Essential California: A fourth wave?

The scene along Hollywood Boulevard
The bustling Saturday night scene along Hollywood Boulevard on March 20.
(Jay L. Clendenin / Los Angeles Times)

Good morning, and welcome to the Essential California newsletter. It’s Tuesday, March 30, and I’m writing from Los Angeles.

On Monday, President Biden and the director of the Centers for Disease Control and Prevention sounded alarm bells, amid signs that a potential new surge in coronavirus cases could lead to a deadly fourth wave of infections and deaths.

“We’re in a life-and-death race with a virus that is spreading quickly,” Biden said, announcing expanded federal efforts to vaccinate the country.

[Read the story: “Biden warns ‘we’re in a life-and-death race’ with COVID-19” in the Los Angeles Times]


CDC Director Dr. Rochelle Walensky told reporters that she felt a sense of “impending doom” watching the steady rise of COVID-19 cases in the country this week, despite being so close to more vaccinations. New Jersey, New York and Michigan have some of the fastest-rising caseloads, but hospital admissions and deaths are also now on the rise nationwide, as my colleague Chris Megerian reports.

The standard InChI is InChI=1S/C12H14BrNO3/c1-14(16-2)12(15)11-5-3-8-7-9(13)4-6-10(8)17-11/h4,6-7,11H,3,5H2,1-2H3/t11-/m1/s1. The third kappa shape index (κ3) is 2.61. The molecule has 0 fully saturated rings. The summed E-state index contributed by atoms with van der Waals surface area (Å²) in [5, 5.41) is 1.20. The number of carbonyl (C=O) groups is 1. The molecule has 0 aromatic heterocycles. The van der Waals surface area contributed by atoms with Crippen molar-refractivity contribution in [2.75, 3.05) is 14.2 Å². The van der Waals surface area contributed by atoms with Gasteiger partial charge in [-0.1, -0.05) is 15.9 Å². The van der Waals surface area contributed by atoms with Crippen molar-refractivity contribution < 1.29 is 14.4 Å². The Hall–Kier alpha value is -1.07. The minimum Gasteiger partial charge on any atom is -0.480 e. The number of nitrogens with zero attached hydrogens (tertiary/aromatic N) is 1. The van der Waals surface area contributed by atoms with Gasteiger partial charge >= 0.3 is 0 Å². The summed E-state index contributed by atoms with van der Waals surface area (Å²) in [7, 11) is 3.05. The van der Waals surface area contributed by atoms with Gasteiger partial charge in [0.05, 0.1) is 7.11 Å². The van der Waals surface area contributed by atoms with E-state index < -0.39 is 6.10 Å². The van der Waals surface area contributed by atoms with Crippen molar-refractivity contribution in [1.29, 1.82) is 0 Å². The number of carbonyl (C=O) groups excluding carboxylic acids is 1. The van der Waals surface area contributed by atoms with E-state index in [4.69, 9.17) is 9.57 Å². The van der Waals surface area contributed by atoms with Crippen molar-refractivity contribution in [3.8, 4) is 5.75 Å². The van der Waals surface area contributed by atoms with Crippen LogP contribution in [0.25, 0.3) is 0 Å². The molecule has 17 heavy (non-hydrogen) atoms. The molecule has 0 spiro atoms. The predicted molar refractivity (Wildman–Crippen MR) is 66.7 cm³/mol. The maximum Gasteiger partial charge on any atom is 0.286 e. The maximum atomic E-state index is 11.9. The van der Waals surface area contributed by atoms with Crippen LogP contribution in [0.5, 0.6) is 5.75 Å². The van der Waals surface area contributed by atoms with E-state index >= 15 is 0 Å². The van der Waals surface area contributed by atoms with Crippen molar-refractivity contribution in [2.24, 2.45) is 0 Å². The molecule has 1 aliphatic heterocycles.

So what does all of this mean for California? The short answer is signs of a fourth wave have yet to surface here, at least for now. But the danger is far from over.

A global epicenter during the virus’ brutal third wave, California has been slower in its reopening compared with many other states.

Because of the state’s size, the number of new cases logged here over the last two weeks still ranks in the nation’s top 10 by state. But when population is taken into account, the breadth of California’s reversal in fortunes is clear: The number of new cases per 100,000 people over the last two weeks in California is one of the lowest in the nation, second only to Hawaii, according to Times data.

Public health officials have been urging vigilance, particularly around gatherings and travel. My colleagues Luke Money and Hayley Smith report that public health officials are growing increasingly worried that the next seven days — spring break combined with Easter Sunday — could stymie California’s hard-won gains against the coronavirus.

[Read more: “On California’s beaches, some say ‘the pandemic is over’ as crowds return. Experts are worried” in the Los Angeles Times]